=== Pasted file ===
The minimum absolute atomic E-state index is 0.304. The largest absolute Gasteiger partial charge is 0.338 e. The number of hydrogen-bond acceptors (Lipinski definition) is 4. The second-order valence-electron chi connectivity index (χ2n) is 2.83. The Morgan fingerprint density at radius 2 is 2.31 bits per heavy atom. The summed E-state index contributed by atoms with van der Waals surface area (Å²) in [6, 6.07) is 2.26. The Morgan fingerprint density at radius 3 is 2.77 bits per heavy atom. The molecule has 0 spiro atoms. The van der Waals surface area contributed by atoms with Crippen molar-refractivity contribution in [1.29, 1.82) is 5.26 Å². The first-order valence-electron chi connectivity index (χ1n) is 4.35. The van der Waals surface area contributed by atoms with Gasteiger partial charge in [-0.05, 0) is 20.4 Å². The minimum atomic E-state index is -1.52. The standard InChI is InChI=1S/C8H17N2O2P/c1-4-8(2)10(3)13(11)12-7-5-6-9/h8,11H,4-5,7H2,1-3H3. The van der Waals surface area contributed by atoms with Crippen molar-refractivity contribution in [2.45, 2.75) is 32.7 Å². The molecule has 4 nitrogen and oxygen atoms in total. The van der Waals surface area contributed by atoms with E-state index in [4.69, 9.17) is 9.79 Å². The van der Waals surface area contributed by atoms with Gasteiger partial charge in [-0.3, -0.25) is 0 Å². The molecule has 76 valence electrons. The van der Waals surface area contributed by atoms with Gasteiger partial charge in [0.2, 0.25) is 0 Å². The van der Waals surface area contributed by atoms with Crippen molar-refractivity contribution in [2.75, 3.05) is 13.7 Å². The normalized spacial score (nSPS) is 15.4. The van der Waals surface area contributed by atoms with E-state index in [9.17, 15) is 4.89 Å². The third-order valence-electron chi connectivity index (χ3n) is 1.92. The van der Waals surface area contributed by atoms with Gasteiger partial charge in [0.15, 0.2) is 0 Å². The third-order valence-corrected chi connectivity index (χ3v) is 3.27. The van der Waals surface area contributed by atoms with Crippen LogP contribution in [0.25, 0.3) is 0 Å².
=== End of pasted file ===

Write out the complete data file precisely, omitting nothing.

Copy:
The minimum absolute atomic E-state index is 0.304. The largest absolute Gasteiger partial charge is 0.338 e. The number of hydrogen-bond acceptors (Lipinski definition) is 4. The second-order valence-electron chi connectivity index (χ2n) is 2.83. The Morgan fingerprint density at radius 2 is 2.31 bits per heavy atom. The summed E-state index contributed by atoms with van der Waals surface area (Å²) in [6, 6.07) is 2.26. The Morgan fingerprint density at radius 3 is 2.77 bits per heavy atom. The molecule has 0 spiro atoms. The van der Waals surface area contributed by atoms with Crippen molar-refractivity contribution in [1.29, 1.82) is 5.26 Å². The first-order valence-electron chi connectivity index (χ1n) is 4.35. The van der Waals surface area contributed by atoms with Gasteiger partial charge in [-0.05, 0) is 20.4 Å². The minimum atomic E-state index is -1.52. The standard InChI is InChI=1S/C8H17N2O2P/c1-4-8(2)10(3)13(11)12-7-5-6-9/h8,11H,4-5,7H2,1-3H3. The van der Waals surface area contributed by atoms with Crippen molar-refractivity contribution in [2.45, 2.75) is 32.7 Å². The molecule has 4 nitrogen and oxygen atoms in total. The van der Waals surface area contributed by atoms with E-state index in [4.69, 9.17) is 9.79 Å². The van der Waals surface area contributed by atoms with Gasteiger partial charge in [-0.3, -0.25) is 0 Å². The molecule has 76 valence electrons. The van der Waals surface area contributed by atoms with Gasteiger partial charge in [0.2, 0.25) is 0 Å². The van der Waals surface area contributed by atoms with Crippen molar-refractivity contribution in [2.75, 3.05) is 13.7 Å². The normalized spacial score (nSPS) is 15.4. The van der Waals surface area contributed by atoms with E-state index in [9.17, 15) is 4.89 Å². The third-order valence-electron chi connectivity index (χ3n) is 1.92. The van der Waals surface area contributed by atoms with Gasteiger partial charge in [0.15, 0.2) is 0 Å². The third-order valence-corrected chi connectivity index (χ3v) is 3.27. The van der Waals surface area contributed by atoms with Crippen LogP contribution in [0.25, 0.3) is 0 Å².